The Mayor of Barnet has opened a new inclusive and accessible playground at Victoria Recreation Ground in East Barnet enabling people of all ages and abilities to play together.
The Fair Play playground directly addresses the challenges faced by the disability community and empowers disabled and non-disabled people of all ages to play together without exclusion or bias. Local residents with disabilities, parents, carers and accessibility experts have been involved in shaping the project from the outset, putting the disability community at the heart of its design.
There are one million disabled children in the UK. But research from Scope has shown that half (49%) of parents with disabled children say there are accessibility issues at their local playground, and more than one in ten families living with disability (13%) were unable to enjoy the playground because their children were not able to play together.
Cllr Nagus Narenthira, the Worshipful Mayor of Barnet, said: “I am honoured to be able to open the Fair Play inclusive playground today. It’s wonderful to see so many people of all ages and abilities being able to play together. We are fortunate in Barnet to have had such a wonderful team of fundraisers to help achieve this and I hope this is a model that we can see more of in future.”
Deborah Gundle, co-founder of Fair Play, said: “As a mother with a disabled son, I know how difficult it is for families like ours to be able to play together. A lot of hard work has gone into this project, and seeing the equipment being used by disabled and non-disabled children side-by-side is incredibly rewarding. I’d love for every playground to allow people of all ages and abilities to play in this way and we hope Fair Play will act as the blueprint for new playgrounds up and down the country.
“Inclusive play will reduce stigma through positive experiences in a society where social integration and physical fitness are important to all of us.”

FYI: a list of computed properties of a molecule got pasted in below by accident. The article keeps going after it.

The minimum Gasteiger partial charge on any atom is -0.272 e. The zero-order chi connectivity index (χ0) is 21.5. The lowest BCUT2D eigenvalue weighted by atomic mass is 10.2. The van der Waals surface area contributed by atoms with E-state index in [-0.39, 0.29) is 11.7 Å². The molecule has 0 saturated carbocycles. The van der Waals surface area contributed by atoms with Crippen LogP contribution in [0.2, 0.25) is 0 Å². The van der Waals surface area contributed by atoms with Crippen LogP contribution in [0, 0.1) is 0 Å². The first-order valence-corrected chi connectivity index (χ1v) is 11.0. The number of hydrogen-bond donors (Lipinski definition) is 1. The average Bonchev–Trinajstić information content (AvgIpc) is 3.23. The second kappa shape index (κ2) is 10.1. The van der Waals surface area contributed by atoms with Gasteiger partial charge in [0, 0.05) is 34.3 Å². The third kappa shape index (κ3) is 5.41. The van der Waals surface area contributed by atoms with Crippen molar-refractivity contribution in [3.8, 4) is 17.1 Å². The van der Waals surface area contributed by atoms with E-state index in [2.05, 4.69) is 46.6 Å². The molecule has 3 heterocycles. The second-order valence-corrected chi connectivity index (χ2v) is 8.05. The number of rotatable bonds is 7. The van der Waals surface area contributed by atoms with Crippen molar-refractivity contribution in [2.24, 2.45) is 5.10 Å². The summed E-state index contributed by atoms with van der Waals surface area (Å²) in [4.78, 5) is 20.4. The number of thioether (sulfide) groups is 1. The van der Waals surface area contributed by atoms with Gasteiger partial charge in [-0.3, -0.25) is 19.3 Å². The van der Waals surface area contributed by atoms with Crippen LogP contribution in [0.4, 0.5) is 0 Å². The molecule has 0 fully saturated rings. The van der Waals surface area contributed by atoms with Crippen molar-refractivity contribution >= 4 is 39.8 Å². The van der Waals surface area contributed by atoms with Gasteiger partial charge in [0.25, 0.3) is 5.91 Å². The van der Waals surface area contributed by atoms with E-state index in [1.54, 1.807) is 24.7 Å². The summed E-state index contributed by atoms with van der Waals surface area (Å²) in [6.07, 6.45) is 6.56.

As a mother of three, Nathalie has always valued the importance of play for physical, social, cognitive and emotional development, and believes playgrounds are a space where there should be no exclusion.
Nathalie Esfandi, co-founder of Fair Play, said: “Playgrounds should be wholly accessible and inclusive, allowing those with learning and physical disabilities to play alongside their siblings and friends. Local governments across the country should take note of this, providing community spaces that serve all ages and abilities.”
The half a million pound playground has been paid for through independent funding and donations, including £100,000 coming from Barnet Council. In addition, the Council launched a public consultation to ensure it meets the needs of local residents.
Solid safety surfacing across the whole play area ensures it is wheelchair accessible, and the picnic area allows wheelchair users and non-wheelchair users to sit together. There are also communication boards for non-verbal people to use, along with a textured path surface to support visually impaired users to navigate and only one entrance and exit to ensure users won’t leave without their carer’s knowledge.